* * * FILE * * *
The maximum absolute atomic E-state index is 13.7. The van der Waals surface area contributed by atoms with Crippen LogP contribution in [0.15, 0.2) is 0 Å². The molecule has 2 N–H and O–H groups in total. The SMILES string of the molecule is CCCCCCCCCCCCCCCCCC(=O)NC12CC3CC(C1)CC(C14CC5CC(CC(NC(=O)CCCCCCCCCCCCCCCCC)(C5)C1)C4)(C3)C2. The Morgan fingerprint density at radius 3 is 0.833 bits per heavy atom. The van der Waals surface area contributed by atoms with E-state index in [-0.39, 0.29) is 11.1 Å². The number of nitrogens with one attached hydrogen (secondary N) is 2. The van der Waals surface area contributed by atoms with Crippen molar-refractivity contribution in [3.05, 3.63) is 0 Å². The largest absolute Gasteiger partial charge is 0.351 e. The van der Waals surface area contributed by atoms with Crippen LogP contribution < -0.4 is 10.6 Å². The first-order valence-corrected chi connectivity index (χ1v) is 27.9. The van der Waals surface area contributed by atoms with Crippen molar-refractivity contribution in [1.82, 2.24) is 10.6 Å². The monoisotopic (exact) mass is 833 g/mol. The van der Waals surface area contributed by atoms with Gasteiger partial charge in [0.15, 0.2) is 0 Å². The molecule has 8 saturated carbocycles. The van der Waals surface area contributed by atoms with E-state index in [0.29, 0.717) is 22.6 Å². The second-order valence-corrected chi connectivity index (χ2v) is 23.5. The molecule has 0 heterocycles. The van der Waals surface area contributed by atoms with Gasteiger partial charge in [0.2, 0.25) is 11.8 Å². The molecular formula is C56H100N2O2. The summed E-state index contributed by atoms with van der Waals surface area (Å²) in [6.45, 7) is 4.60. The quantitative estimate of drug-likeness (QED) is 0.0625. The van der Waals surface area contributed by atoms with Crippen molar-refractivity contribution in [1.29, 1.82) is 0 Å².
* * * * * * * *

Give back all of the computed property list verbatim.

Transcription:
The maximum absolute atomic E-state index is 13.7. The van der Waals surface area contributed by atoms with Crippen LogP contribution in [0.15, 0.2) is 0 Å². The molecule has 2 N–H and O–H groups in total. The SMILES string of the molecule is CCCCCCCCCCCCCCCCCC(=O)NC12CC3CC(C1)CC(C14CC5CC(CC(NC(=O)CCCCCCCCCCCCCCCCC)(C5)C1)C4)(C3)C2. The Morgan fingerprint density at radius 3 is 0.833 bits per heavy atom. The van der Waals surface area contributed by atoms with E-state index in [-0.39, 0.29) is 11.1 Å². The number of nitrogens with one attached hydrogen (secondary N) is 2. The van der Waals surface area contributed by atoms with Crippen molar-refractivity contribution in [3.05, 3.63) is 0 Å². The largest absolute Gasteiger partial charge is 0.351 e. The van der Waals surface area contributed by atoms with Crippen LogP contribution < -0.4 is 10.6 Å². The first-order valence-corrected chi connectivity index (χ1v) is 27.9. The van der Waals surface area contributed by atoms with Crippen molar-refractivity contribution in [1.82, 2.24) is 10.6 Å². The monoisotopic (exact) mass is 833 g/mol. The van der Waals surface area contributed by atoms with Gasteiger partial charge in [0.15, 0.2) is 0 Å². The molecule has 8 saturated carbocycles. The van der Waals surface area contributed by atoms with E-state index in [0.29, 0.717) is 22.6 Å². The second-order valence-corrected chi connectivity index (χ2v) is 23.5. The molecule has 0 heterocycles. The van der Waals surface area contributed by atoms with Gasteiger partial charge in [0.2, 0.25) is 11.8 Å². The molecular formula is C56H100N2O2. The summed E-state index contributed by atoms with van der Waals surface area (Å²) in [6.45, 7) is 4.60. The quantitative estimate of drug-likeness (QED) is 0.0625. The van der Waals surface area contributed by atoms with Crippen molar-refractivity contribution in [1.29, 1.82) is 0 Å².